Our Jewish Catholic Mexican American Newborn

  
Newborn's foot

“A journey of a thousand miles begins with a single step.” -Lau Tzu

I grew up in an Orthodox Jewish neighborhood in Brooklyn, NY. My parents were liberals who met in the theatre where they had been professional actors. My father was a Brooklyn boy, born and raised in Crown Heights. My mother, a Baltimore native who said she always wanted to marry a Brooklyn boy, and so she did. They moved to Midwood, a Jewish neighborhood in Brooklyn. They wanted to be close to my Grandmother and to buy a house and to teach their children my brother and I the importance of our Jewish heritage. My father wanted us to always remember where we came from.

My parents were not religious but we celebrated every High Holy day. Every year it is a tradition to walk with my mother one mile to the Orthodox synagogue that is around the corner from where my Grandmother used to live. The walk to synagogue has always been part of my tradition with my mother. Our synagogue separates men on one side and women on the other. I never saw myself as less than anyone else, although I know there is much debate about a woman’s role in Judaism. I always knew I was a Jew. I knew inside my heart what that meant and I spent a lot of my childhood defending my differences to those from more devout households.

We were not a religious household by any means. My father drove on Saturdays; my mother got her hair done on Friday nights. We were traditional Jews who knew all the stories from the Torah, but I wore jeans and my brother played electric guitar and learned every AC/DC song by heart to play on his Gibson SG (the same guitar Angus Young had). My friends would often invite me over on Shabbat so that I could turn on their electronic appliances for them, something they were not permitted to do on the Sabbath.

Fast-forward to today, and my life partner, Adrian, is Catholic. He was born in a small village in Mexico and left his home to work at 13. He came to the United States at 15, and when he left his village, his mother tied a scapular around his neck that had been blessed by the local priest for guidance, safety and luck. He has never taken it off.

When times are difficult Adrian directs his prayers to the spiritual mother of Mexico, the Virgin of Guadalupe. She is well known for having appeared to a poor village man named Juan Diego. No one would believe Juan Diego when he said the Virgin appeared to him but Guadalupe urged him to go back and convince the village people. When he returned to the village, and a crowd formed around him, he opened his cloak and 100 red roses fell out. There, on the inside of the cloak was an apparition of Guadalupe. The great Basilica in Mexico City was built where the Virgin is said to have revealed herself.

As a Jew and a deep believer in Kabbalah and all things mystical, the stories of the Torah and the stories from the Bible are the lessons I would like to pass down to the next generation. It is the message of each of these stories that make the traditions of both religions so rich. On the 12th of December Catholics from Mexico celebrate the Virgin of Guadalupe’s birthday. Here in Brooklyn we light Hanukkah candles. Both traditions celebrate life.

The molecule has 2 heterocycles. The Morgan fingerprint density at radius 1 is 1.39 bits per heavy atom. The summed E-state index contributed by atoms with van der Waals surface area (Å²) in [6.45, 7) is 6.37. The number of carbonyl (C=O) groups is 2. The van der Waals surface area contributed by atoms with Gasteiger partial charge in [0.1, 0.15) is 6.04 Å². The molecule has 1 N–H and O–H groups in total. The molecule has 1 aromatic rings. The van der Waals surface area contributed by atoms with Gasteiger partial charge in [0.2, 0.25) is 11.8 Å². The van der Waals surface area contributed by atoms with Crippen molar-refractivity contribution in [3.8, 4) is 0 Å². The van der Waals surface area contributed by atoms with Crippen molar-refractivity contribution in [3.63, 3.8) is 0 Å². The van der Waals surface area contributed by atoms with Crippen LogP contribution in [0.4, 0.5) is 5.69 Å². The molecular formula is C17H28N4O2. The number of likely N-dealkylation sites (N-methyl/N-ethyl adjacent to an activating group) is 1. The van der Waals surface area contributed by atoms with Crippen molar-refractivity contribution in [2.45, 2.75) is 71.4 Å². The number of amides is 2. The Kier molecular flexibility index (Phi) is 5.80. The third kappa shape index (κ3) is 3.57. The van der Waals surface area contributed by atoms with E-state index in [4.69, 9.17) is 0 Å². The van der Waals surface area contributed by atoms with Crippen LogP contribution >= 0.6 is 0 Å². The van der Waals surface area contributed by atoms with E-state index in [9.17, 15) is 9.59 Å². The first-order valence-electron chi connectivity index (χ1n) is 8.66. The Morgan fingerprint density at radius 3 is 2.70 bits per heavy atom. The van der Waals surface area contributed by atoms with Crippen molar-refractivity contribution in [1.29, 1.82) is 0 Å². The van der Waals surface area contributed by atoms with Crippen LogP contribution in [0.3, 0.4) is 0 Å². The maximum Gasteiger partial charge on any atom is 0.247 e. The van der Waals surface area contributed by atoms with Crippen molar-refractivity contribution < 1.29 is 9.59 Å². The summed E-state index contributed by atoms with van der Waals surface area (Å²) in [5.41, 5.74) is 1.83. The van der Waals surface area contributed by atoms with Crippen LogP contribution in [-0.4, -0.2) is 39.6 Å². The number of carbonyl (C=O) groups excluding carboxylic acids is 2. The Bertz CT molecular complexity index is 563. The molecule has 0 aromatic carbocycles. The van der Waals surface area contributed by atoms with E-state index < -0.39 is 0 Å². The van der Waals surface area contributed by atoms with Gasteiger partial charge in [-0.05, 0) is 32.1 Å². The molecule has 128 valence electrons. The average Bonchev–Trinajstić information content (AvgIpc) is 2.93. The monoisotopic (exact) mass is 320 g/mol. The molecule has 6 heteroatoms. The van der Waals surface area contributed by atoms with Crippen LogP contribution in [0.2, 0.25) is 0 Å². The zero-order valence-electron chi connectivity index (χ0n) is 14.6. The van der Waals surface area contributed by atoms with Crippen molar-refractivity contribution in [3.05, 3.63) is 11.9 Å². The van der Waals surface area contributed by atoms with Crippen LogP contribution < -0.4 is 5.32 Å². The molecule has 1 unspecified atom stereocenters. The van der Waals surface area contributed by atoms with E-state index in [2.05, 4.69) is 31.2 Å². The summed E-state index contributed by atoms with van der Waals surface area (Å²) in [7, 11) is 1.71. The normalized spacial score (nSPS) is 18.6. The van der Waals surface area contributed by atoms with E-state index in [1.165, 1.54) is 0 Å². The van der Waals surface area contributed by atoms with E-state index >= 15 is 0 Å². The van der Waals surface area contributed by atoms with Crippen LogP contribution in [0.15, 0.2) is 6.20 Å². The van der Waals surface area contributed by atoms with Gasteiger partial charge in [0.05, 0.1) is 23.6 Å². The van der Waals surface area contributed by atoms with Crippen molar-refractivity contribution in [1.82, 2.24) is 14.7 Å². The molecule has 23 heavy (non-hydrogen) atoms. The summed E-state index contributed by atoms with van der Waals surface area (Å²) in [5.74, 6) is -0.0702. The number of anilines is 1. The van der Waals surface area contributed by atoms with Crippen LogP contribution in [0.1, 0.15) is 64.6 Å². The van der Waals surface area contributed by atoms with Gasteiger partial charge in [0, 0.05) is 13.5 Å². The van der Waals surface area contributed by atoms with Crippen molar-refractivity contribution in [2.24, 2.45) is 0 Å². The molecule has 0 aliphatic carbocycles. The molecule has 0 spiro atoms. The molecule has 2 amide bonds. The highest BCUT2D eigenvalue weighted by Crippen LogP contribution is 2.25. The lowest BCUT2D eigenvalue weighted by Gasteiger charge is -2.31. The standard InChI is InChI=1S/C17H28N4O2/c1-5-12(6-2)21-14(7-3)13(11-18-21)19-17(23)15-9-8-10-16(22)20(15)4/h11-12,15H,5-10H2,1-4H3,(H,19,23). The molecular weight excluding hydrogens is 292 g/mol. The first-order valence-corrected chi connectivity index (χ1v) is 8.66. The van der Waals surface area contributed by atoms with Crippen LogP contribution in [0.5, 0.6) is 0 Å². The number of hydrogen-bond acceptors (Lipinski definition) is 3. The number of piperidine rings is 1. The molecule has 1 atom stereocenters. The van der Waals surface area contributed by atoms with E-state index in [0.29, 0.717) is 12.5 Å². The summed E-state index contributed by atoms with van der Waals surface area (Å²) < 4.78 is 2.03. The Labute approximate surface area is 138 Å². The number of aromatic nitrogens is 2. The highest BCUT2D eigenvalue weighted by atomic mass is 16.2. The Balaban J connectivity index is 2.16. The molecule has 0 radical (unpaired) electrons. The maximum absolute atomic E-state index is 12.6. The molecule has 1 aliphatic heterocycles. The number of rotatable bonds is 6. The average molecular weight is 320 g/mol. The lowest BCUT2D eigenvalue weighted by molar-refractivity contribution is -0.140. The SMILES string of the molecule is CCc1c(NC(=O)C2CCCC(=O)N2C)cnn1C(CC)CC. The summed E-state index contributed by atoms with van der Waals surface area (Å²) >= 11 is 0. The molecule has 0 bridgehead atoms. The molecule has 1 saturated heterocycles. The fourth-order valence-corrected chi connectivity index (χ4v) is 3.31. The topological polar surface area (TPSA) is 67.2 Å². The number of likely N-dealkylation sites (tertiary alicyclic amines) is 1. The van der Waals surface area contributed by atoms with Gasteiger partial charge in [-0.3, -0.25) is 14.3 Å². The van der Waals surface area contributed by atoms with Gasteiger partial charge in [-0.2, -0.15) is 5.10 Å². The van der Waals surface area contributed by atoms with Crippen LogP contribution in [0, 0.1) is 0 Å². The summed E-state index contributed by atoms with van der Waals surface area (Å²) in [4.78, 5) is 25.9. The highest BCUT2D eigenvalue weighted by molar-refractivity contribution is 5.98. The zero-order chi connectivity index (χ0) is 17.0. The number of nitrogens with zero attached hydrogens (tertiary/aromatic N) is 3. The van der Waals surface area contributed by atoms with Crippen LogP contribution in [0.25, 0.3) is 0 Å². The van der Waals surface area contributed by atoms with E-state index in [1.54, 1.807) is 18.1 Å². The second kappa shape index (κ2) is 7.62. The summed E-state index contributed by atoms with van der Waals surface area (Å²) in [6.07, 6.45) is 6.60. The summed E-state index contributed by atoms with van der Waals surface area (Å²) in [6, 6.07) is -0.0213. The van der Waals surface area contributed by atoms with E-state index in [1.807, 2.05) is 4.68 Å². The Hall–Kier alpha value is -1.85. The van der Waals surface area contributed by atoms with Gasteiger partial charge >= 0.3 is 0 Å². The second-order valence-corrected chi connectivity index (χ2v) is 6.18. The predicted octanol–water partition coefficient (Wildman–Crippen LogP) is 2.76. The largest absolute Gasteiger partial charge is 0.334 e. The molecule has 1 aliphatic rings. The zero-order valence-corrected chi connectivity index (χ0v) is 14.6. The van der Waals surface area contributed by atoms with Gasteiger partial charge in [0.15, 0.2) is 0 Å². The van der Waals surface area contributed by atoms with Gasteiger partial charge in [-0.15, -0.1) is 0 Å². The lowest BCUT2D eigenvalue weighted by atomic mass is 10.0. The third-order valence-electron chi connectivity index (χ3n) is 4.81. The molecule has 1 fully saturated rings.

Adrian and I recently had our first child, a baby girl. She already hears the coos of Spanish, English and Hebrew echoed throughout our household. At two months old she has already witnessed her mother burn Christmas cookies, light the menorah in the wrong direction and forget to buy half the ingredients to make tamales on a trip back from the grocery store. But, in all the chaos she is witnessing traditions new and old. Our baby is named after my two Grandmothers and we recently had a baby naming ceremony for her at the East Midwood Jewish Center. It was an incredible day because my family was meeting my partner’s family for the first time. We were all there together from different cultures and religions celebrating this new and precious life.

I have always wanted children and I was always worried about it never being the “right time.” It was never the perfect situation, there was never enough money or the right job or the Jewish boy I was “supposed” to marry. Finally one day after having been with Adrian for three years I stopped waiting for the “right moment” to have a child. We just decided to have one. We talked about our different cultures and religions. We talked about what our child would grow up learning about and believing in. One night we said, “she will learn from both of us and the biggest lesson she will learn is love and respect.” Those are the two basic themes of any religion.

Delivering a baby was the most spiritual journey of my life so far. Both Adrian and my mother were in the delivery room and when the baby came out we all burst into tears. Adrian ran around the table to hug my mother, the baby was on my chest for skin-to-skin and in that moment I thought of a quote I had heard as a girl in Yeshiva. It was a quote from the Talmud: “Every blade of grass has its angel that bends over it and whispers ‘grow, grow.” That’s what we were put on earth to do. I’d like my daughter to grow to ask questions and not always do something because it’s the way it’s been done for centuries.

I’d like her to respect and love and admire where both her parents come from so that she can respect, love and admire herself. So that she can know that there is never just one faith – but to have faith in something, in anything will catapult her toward her dreams and whomever she wants to be.

Anna and Adrian with their newborn